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Jacquard's Web: How a Hand-Loom Led to the Birth of the Information Age Hardcover – December 1, 2004
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Doron Swade's Difference Engine (2001) recounted the computer's conceptual origin with Charles Babbage, who, as readers discover from Essinger, borrowed from the technology of silk weaving a means of programming his calculating machine. It was the punched card, familiar in computer rooms until the 1960s and which continues a vestigial existence in the punch-card ballot. Its inventor in 1804? Joseph-Marie Jacquard of Lyons, France. Essinger bolsters Jacquard's thin but eventful biography by outlining the subsequent applications of his idea. In addition to clarifying the technical significance of the punched card, Essinger engagingly introduces the personalities-- Babbage, of course, but Lord Byron's daughter, Ada, and IBM chief Thomas Watson, too--whose lives crossed with Jacquard's punched card. Following Babbage's failure, Essinger relates, the punched card was improved on by Herman Hollerith, inventor of automatic tabulating machines, and by Howard Aiken, developer of arguably the first general-purpose computer, the Harvard Mark I in 1944. Essinger's perceptive commentary makes for interesting reading, and his work is a fluid contribution to the history of the computer. Gilbert Taylor
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"With wit and imagination, Essinger has woven a marvelous tapestry celebrating this rugs-to-riches story and the unlikely birth of the information age."--Entertainment Weekly
"Jacquard's Web is more than the biography of a man and his machine. Mr. Essinger moves from the Industrial Age to the Information Age, connecting the loom, step by step, to the Harvard Mark I, the first proper computer, presented to the public in 1944.... Essinger tells his story with passion and with a gracious willingness to help the lay reader grasp the intricacies of technology."--Wall Street Journal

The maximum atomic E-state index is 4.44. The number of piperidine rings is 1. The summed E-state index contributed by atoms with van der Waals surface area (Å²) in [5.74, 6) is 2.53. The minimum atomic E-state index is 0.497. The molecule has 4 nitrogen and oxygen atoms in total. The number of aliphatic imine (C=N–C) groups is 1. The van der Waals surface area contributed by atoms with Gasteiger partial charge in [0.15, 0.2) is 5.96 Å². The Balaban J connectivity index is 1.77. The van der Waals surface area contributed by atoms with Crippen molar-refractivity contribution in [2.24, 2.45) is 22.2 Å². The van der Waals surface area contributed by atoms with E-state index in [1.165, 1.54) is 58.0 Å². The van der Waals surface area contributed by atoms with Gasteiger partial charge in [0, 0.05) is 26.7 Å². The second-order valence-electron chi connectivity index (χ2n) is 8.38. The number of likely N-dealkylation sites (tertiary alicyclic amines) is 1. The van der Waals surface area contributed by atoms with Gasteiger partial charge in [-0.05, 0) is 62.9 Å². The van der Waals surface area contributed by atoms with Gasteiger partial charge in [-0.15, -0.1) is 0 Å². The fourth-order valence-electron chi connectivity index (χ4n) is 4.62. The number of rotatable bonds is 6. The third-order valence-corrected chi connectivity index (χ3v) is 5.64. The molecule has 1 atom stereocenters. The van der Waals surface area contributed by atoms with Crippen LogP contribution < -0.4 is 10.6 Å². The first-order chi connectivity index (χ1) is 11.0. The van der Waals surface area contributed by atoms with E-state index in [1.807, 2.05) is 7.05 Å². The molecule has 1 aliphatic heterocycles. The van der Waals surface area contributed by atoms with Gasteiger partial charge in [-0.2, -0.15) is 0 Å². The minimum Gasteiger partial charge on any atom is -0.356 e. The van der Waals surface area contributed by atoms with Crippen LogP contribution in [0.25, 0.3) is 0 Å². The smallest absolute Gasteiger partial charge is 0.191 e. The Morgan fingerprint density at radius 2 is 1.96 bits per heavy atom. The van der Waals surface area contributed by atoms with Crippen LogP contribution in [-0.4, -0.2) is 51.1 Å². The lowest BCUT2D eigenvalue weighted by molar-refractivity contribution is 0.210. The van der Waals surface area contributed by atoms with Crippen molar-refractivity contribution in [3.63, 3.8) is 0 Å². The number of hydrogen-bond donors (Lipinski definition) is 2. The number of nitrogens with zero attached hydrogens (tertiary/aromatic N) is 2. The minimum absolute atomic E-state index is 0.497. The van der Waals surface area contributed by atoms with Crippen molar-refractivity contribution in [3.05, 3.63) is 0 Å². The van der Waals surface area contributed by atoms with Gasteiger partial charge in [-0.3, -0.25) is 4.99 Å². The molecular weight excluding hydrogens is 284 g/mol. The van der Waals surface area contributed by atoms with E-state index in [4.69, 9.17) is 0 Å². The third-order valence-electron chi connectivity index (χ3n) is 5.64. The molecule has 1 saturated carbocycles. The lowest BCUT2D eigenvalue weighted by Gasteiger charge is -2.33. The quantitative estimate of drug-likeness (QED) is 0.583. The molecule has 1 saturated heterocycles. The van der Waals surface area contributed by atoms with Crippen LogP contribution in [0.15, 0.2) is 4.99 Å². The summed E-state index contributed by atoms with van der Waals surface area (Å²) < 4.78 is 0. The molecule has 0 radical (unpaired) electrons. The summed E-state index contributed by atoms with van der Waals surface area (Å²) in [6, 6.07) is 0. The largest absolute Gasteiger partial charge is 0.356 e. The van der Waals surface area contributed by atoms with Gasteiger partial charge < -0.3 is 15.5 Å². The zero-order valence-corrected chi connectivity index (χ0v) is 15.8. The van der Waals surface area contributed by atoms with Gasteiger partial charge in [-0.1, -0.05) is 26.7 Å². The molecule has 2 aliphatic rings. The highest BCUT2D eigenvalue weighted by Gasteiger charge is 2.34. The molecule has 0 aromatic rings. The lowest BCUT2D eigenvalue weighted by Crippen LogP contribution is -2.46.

"Essinger does more than weave together science, history, and business: he sheds light on the nature of innovation.... His book deftly shows how even the most surprising breakthroughs are based on the work of others, and need a host of enabling factors to take root. Without the appropriate financial, technological, and cultural factors, no inventor, regardless of passion, can harvest his brilliant machine.... His tale of cultural, economic, and personal factors that enable ideas to become real tools makes this book a welcome addition to the literature of innovation."-- Tom Ehrenfeld, The Boston Globe
"Anyone who enjoyed Tom Standage's book on automata, The Mechanical Turk, will probably enjoy Jacquard's Web."--New Scientist
"An original perspective...the thread that runs through it--the relation of everything that has come since to the principle of the Jacquard loom--quite compelling."--Walter Gratzer, King's College London
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Top customer reviews
It is well written and I am plugging through it. Not a "page Turner" but still very interesting.
Most recent customer reviews
This is one book that would benefit as a Reader's Digest condensed version.Read more